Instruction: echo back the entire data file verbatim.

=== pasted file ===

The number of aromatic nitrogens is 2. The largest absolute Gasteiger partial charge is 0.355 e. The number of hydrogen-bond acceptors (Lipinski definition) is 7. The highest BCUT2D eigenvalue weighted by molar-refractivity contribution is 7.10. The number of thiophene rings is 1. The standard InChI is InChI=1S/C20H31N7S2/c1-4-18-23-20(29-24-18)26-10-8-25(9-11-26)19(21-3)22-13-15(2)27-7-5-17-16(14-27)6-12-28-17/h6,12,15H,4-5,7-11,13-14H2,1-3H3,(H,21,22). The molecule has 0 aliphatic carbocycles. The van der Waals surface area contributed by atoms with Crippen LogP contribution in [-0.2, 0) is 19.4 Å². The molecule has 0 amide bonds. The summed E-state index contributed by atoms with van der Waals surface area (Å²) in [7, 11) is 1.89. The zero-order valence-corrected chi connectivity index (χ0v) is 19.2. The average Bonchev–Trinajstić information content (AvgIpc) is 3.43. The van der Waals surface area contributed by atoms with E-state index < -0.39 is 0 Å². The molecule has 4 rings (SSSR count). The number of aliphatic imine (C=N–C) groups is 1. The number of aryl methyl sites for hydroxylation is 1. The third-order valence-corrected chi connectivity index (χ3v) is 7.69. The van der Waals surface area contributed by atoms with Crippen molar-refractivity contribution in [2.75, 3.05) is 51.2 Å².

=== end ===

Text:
The number of aromatic nitrogens is 2. The largest absolute Gasteiger partial charge is 0.355 e. The number of hydrogen-bond acceptors (Lipinski definition) is 7. The highest BCUT2D eigenvalue weighted by molar-refractivity contribution is 7.10. The number of thiophene rings is 1. The standard InChI is InChI=1S/C20H31N7S2/c1-4-18-23-20(29-24-18)26-10-8-25(9-11-26)19(21-3)22-13-15(2)27-7-5-17-16(14-27)6-12-28-17/h6,12,15H,4-5,7-11,13-14H2,1-3H3,(H,21,22). The molecule has 0 aliphatic carbocycles. The van der Waals surface area contributed by atoms with Crippen LogP contribution in [-0.2, 0) is 19.4 Å². The molecule has 0 amide bonds. The summed E-state index contributed by atoms with van der Waals surface area (Å²) in [7, 11) is 1.89. The zero-order valence-corrected chi connectivity index (χ0v) is 19.2. The average Bonchev–Trinajstić information content (AvgIpc) is 3.43. The van der Waals surface area contributed by atoms with E-state index < -0.39 is 0 Å². The molecule has 4 rings (SSSR count). The number of aliphatic imine (C=N–C) groups is 1. The number of aryl methyl sites for hydroxylation is 1. The third-order valence-corrected chi connectivity index (χ3v) is 7.69. The van der Waals surface area contributed by atoms with Crippen molar-refractivity contribution in [2.75, 3.05) is 51.2 Å².